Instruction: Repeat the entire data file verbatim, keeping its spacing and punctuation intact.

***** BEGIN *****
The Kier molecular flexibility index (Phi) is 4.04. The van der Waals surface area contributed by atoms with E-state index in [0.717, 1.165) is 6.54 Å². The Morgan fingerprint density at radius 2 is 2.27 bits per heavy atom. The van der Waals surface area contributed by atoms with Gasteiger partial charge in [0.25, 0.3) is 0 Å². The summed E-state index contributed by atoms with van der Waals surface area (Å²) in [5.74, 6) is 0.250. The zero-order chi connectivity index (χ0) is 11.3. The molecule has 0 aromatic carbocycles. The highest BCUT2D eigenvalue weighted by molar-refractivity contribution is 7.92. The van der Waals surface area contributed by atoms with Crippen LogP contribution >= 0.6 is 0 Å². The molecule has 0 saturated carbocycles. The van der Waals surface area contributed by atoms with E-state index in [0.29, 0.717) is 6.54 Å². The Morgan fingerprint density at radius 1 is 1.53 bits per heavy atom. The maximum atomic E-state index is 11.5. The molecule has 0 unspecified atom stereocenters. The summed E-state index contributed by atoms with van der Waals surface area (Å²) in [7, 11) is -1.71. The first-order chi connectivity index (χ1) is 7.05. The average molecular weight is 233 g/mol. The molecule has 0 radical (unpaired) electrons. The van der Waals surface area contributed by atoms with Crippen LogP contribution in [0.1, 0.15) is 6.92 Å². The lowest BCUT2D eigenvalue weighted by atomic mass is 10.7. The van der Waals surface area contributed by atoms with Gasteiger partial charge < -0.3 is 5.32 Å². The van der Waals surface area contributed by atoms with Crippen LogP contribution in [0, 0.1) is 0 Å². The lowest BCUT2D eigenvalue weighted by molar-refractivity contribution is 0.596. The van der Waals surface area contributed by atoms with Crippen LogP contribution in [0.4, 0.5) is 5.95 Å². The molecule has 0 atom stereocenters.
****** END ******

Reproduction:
The Kier molecular flexibility index (Phi) is 4.04. The van der Waals surface area contributed by atoms with E-state index in [0.717, 1.165) is 6.54 Å². The Morgan fingerprint density at radius 2 is 2.27 bits per heavy atom. The van der Waals surface area contributed by atoms with Gasteiger partial charge in [0.25, 0.3) is 0 Å². The summed E-state index contributed by atoms with van der Waals surface area (Å²) in [5.74, 6) is 0.250. The zero-order chi connectivity index (χ0) is 11.3. The molecule has 0 aromatic carbocycles. The highest BCUT2D eigenvalue weighted by molar-refractivity contribution is 7.92. The van der Waals surface area contributed by atoms with Crippen LogP contribution >= 0.6 is 0 Å². The molecule has 0 saturated carbocycles. The van der Waals surface area contributed by atoms with E-state index in [0.29, 0.717) is 6.54 Å². The Morgan fingerprint density at radius 1 is 1.53 bits per heavy atom. The maximum atomic E-state index is 11.5. The molecule has 0 unspecified atom stereocenters. The summed E-state index contributed by atoms with van der Waals surface area (Å²) in [7, 11) is -1.71. The first-order chi connectivity index (χ1) is 7.05. The average molecular weight is 233 g/mol. The molecule has 0 radical (unpaired) electrons. The van der Waals surface area contributed by atoms with Crippen LogP contribution in [0.1, 0.15) is 6.92 Å². The lowest BCUT2D eigenvalue weighted by atomic mass is 10.7. The van der Waals surface area contributed by atoms with Gasteiger partial charge < -0.3 is 5.32 Å². The van der Waals surface area contributed by atoms with Crippen LogP contribution in [0, 0.1) is 0 Å². The lowest BCUT2D eigenvalue weighted by molar-refractivity contribution is 0.596. The van der Waals surface area contributed by atoms with Crippen LogP contribution in [0.4, 0.5) is 5.95 Å². The molecule has 0 atom stereocenters.